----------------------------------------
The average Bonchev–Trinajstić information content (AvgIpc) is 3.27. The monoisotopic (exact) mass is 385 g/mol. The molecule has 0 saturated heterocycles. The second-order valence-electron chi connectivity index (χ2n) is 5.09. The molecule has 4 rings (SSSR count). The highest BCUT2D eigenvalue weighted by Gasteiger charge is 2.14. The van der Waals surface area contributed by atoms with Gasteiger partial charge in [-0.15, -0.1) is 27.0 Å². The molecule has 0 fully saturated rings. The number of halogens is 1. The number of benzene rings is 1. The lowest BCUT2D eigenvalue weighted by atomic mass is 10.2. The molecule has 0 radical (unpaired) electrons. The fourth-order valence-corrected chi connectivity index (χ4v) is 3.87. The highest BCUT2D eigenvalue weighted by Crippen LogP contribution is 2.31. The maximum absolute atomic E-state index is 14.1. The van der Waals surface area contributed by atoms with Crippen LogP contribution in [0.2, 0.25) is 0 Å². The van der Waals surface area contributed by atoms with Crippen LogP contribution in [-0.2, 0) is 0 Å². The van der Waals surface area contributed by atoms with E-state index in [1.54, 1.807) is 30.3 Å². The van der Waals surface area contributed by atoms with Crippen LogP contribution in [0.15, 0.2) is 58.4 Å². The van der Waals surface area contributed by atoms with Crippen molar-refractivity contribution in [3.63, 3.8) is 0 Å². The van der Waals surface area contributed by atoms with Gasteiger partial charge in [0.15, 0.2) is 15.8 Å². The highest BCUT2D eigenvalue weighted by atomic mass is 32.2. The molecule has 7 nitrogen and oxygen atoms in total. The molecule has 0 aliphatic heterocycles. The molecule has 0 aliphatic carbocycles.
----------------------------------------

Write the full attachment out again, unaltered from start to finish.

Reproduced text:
The average Bonchev–Trinajstić information content (AvgIpc) is 3.27. The monoisotopic (exact) mass is 385 g/mol. The molecule has 0 saturated heterocycles. The second-order valence-electron chi connectivity index (χ2n) is 5.09. The molecule has 4 rings (SSSR count). The highest BCUT2D eigenvalue weighted by Gasteiger charge is 2.14. The van der Waals surface area contributed by atoms with Gasteiger partial charge in [-0.15, -0.1) is 27.0 Å². The molecule has 0 fully saturated rings. The number of halogens is 1. The number of benzene rings is 1. The lowest BCUT2D eigenvalue weighted by atomic mass is 10.2. The molecule has 0 radical (unpaired) electrons. The fourth-order valence-corrected chi connectivity index (χ4v) is 3.87. The highest BCUT2D eigenvalue weighted by Crippen LogP contribution is 2.31. The maximum absolute atomic E-state index is 14.1. The van der Waals surface area contributed by atoms with Crippen LogP contribution in [0.2, 0.25) is 0 Å². The van der Waals surface area contributed by atoms with Crippen LogP contribution in [-0.2, 0) is 0 Å². The van der Waals surface area contributed by atoms with E-state index in [1.54, 1.807) is 30.3 Å². The van der Waals surface area contributed by atoms with Crippen LogP contribution in [0.15, 0.2) is 58.4 Å². The van der Waals surface area contributed by atoms with Crippen molar-refractivity contribution in [3.63, 3.8) is 0 Å². The van der Waals surface area contributed by atoms with Gasteiger partial charge in [0.15, 0.2) is 15.8 Å². The highest BCUT2D eigenvalue weighted by atomic mass is 32.2. The molecule has 7 nitrogen and oxygen atoms in total. The molecule has 0 aliphatic heterocycles. The molecule has 0 aliphatic carbocycles.